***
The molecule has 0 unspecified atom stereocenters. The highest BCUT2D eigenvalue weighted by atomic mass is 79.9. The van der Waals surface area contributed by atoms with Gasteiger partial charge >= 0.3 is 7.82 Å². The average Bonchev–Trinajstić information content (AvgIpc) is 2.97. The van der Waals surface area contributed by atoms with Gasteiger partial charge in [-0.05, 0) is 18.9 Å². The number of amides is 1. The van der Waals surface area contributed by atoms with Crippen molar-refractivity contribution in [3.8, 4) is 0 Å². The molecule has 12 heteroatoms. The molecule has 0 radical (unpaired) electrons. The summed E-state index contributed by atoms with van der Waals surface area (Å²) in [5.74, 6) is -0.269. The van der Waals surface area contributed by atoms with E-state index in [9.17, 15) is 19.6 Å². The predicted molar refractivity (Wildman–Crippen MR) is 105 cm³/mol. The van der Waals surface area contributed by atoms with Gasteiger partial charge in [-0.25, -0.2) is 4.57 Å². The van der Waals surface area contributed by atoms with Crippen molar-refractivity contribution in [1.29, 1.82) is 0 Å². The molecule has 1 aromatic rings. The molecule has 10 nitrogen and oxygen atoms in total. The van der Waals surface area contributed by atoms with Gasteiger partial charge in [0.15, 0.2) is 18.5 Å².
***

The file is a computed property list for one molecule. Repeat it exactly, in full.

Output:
The molecule has 0 unspecified atom stereocenters. The highest BCUT2D eigenvalue weighted by atomic mass is 79.9. The van der Waals surface area contributed by atoms with Gasteiger partial charge >= 0.3 is 7.82 Å². The average Bonchev–Trinajstić information content (AvgIpc) is 2.97. The van der Waals surface area contributed by atoms with Gasteiger partial charge in [-0.05, 0) is 18.9 Å². The number of amides is 1. The van der Waals surface area contributed by atoms with Crippen molar-refractivity contribution in [3.8, 4) is 0 Å². The molecule has 12 heteroatoms. The molecule has 0 radical (unpaired) electrons. The summed E-state index contributed by atoms with van der Waals surface area (Å²) in [5.74, 6) is -0.269. The van der Waals surface area contributed by atoms with E-state index in [9.17, 15) is 19.6 Å². The predicted molar refractivity (Wildman–Crippen MR) is 105 cm³/mol. The van der Waals surface area contributed by atoms with Gasteiger partial charge in [-0.25, -0.2) is 4.57 Å². The van der Waals surface area contributed by atoms with Crippen molar-refractivity contribution in [1.29, 1.82) is 0 Å². The molecule has 1 aromatic rings. The molecule has 10 nitrogen and oxygen atoms in total. The van der Waals surface area contributed by atoms with Gasteiger partial charge in [0.15, 0.2) is 18.5 Å².